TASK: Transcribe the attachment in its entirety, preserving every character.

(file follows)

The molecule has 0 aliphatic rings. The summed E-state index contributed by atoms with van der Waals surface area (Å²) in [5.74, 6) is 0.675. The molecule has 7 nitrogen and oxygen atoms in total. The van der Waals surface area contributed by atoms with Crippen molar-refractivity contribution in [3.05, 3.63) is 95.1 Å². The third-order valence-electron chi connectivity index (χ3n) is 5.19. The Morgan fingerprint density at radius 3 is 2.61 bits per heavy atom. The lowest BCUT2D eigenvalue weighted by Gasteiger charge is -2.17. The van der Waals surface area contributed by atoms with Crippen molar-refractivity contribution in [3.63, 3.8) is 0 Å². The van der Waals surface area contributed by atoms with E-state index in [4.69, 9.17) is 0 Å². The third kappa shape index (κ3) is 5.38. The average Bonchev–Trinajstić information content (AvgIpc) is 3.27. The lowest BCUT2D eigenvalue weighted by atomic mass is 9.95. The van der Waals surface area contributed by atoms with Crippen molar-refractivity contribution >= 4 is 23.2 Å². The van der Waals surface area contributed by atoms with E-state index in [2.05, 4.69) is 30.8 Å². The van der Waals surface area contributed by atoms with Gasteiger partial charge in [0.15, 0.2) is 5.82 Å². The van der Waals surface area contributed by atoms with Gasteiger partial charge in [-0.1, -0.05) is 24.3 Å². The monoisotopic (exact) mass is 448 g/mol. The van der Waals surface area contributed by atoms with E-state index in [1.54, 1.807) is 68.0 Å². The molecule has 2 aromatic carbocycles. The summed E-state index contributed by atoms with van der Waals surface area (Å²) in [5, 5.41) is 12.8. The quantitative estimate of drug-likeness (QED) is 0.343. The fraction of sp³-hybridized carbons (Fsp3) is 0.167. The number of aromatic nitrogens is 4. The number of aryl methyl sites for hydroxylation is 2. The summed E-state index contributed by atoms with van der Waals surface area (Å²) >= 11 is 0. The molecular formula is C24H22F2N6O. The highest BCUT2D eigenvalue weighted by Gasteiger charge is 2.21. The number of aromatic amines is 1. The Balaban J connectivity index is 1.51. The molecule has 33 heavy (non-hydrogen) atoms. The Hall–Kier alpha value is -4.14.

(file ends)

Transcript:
The molecule has 0 aliphatic rings. The summed E-state index contributed by atoms with van der Waals surface area (Å²) in [5.74, 6) is 0.675. The molecule has 7 nitrogen and oxygen atoms in total. The van der Waals surface area contributed by atoms with Crippen molar-refractivity contribution in [3.05, 3.63) is 95.1 Å². The third-order valence-electron chi connectivity index (χ3n) is 5.19. The Morgan fingerprint density at radius 3 is 2.61 bits per heavy atom. The lowest BCUT2D eigenvalue weighted by Gasteiger charge is -2.17. The van der Waals surface area contributed by atoms with Crippen molar-refractivity contribution in [3.63, 3.8) is 0 Å². The van der Waals surface area contributed by atoms with E-state index in [4.69, 9.17) is 0 Å². The third kappa shape index (κ3) is 5.38. The average Bonchev–Trinajstić information content (AvgIpc) is 3.27. The lowest BCUT2D eigenvalue weighted by atomic mass is 9.95. The van der Waals surface area contributed by atoms with Crippen molar-refractivity contribution >= 4 is 23.2 Å². The van der Waals surface area contributed by atoms with E-state index in [2.05, 4.69) is 30.8 Å². The van der Waals surface area contributed by atoms with Gasteiger partial charge in [0.15, 0.2) is 5.82 Å². The van der Waals surface area contributed by atoms with Gasteiger partial charge in [-0.1, -0.05) is 24.3 Å². The monoisotopic (exact) mass is 448 g/mol. The van der Waals surface area contributed by atoms with E-state index in [1.54, 1.807) is 68.0 Å². The molecule has 2 aromatic carbocycles. The summed E-state index contributed by atoms with van der Waals surface area (Å²) in [5, 5.41) is 12.8. The quantitative estimate of drug-likeness (QED) is 0.343. The fraction of sp³-hybridized carbons (Fsp3) is 0.167. The number of aromatic nitrogens is 4. The number of aryl methyl sites for hydroxylation is 2. The summed E-state index contributed by atoms with van der Waals surface area (Å²) >= 11 is 0. The molecular formula is C24H22F2N6O. The highest BCUT2D eigenvalue weighted by Gasteiger charge is 2.21. The number of aromatic amines is 1. The Balaban J connectivity index is 1.51. The molecule has 33 heavy (non-hydrogen) atoms. The Hall–Kier alpha value is -4.14.